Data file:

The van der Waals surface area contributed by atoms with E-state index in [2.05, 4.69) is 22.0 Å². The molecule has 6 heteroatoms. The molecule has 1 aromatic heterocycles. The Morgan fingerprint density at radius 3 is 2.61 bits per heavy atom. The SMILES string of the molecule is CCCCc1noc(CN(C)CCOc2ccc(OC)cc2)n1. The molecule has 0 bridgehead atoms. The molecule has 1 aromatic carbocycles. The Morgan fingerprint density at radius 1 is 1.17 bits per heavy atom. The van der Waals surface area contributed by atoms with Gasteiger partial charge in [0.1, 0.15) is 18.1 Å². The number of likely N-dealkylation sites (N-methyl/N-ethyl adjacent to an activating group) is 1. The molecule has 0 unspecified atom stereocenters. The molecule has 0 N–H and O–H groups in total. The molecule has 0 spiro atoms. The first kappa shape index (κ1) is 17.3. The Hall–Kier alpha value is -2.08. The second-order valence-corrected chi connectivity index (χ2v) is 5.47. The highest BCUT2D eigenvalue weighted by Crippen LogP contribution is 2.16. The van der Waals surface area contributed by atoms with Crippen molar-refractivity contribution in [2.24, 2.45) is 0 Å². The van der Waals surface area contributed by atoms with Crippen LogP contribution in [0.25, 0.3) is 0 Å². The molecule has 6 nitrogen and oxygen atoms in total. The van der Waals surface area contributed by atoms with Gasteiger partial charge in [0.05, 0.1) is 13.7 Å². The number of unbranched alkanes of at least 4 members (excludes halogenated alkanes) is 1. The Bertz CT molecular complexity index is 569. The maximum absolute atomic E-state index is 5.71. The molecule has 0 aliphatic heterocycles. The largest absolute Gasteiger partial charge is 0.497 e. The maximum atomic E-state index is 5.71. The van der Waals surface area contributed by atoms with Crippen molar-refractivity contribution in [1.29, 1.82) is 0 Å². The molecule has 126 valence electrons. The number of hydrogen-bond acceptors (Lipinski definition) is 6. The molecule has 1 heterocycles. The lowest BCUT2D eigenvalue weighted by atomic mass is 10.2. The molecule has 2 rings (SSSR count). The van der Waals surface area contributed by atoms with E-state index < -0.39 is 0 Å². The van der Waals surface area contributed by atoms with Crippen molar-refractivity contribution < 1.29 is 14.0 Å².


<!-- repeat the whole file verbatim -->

The van der Waals surface area contributed by atoms with E-state index in [2.05, 4.69) is 22.0 Å². The molecule has 6 heteroatoms. The molecule has 1 aromatic heterocycles. The Morgan fingerprint density at radius 3 is 2.61 bits per heavy atom. The SMILES string of the molecule is CCCCc1noc(CN(C)CCOc2ccc(OC)cc2)n1. The molecule has 0 bridgehead atoms. The molecule has 1 aromatic carbocycles. The Morgan fingerprint density at radius 1 is 1.17 bits per heavy atom. The van der Waals surface area contributed by atoms with Gasteiger partial charge in [0.1, 0.15) is 18.1 Å². The number of likely N-dealkylation sites (N-methyl/N-ethyl adjacent to an activating group) is 1. The molecule has 0 unspecified atom stereocenters. The molecule has 0 N–H and O–H groups in total. The molecule has 0 spiro atoms. The first kappa shape index (κ1) is 17.3. The Hall–Kier alpha value is -2.08. The second-order valence-corrected chi connectivity index (χ2v) is 5.47. The highest BCUT2D eigenvalue weighted by Crippen LogP contribution is 2.16. The van der Waals surface area contributed by atoms with Crippen molar-refractivity contribution in [2.24, 2.45) is 0 Å². The van der Waals surface area contributed by atoms with Crippen LogP contribution in [0.25, 0.3) is 0 Å². The molecule has 6 nitrogen and oxygen atoms in total. The van der Waals surface area contributed by atoms with Gasteiger partial charge in [0.05, 0.1) is 13.7 Å². The number of unbranched alkanes of at least 4 members (excludes halogenated alkanes) is 1. The Bertz CT molecular complexity index is 569. The maximum absolute atomic E-state index is 5.71. The molecule has 0 aliphatic heterocycles. The largest absolute Gasteiger partial charge is 0.497 e. The maximum atomic E-state index is 5.71. The van der Waals surface area contributed by atoms with Crippen molar-refractivity contribution in [1.29, 1.82) is 0 Å². The molecule has 126 valence electrons. The number of hydrogen-bond acceptors (Lipinski definition) is 6. The molecule has 1 heterocycles. The lowest BCUT2D eigenvalue weighted by atomic mass is 10.2. The molecule has 2 rings (SSSR count). The van der Waals surface area contributed by atoms with E-state index < -0.39 is 0 Å². The van der Waals surface area contributed by atoms with Crippen molar-refractivity contribution < 1.29 is 14.0 Å².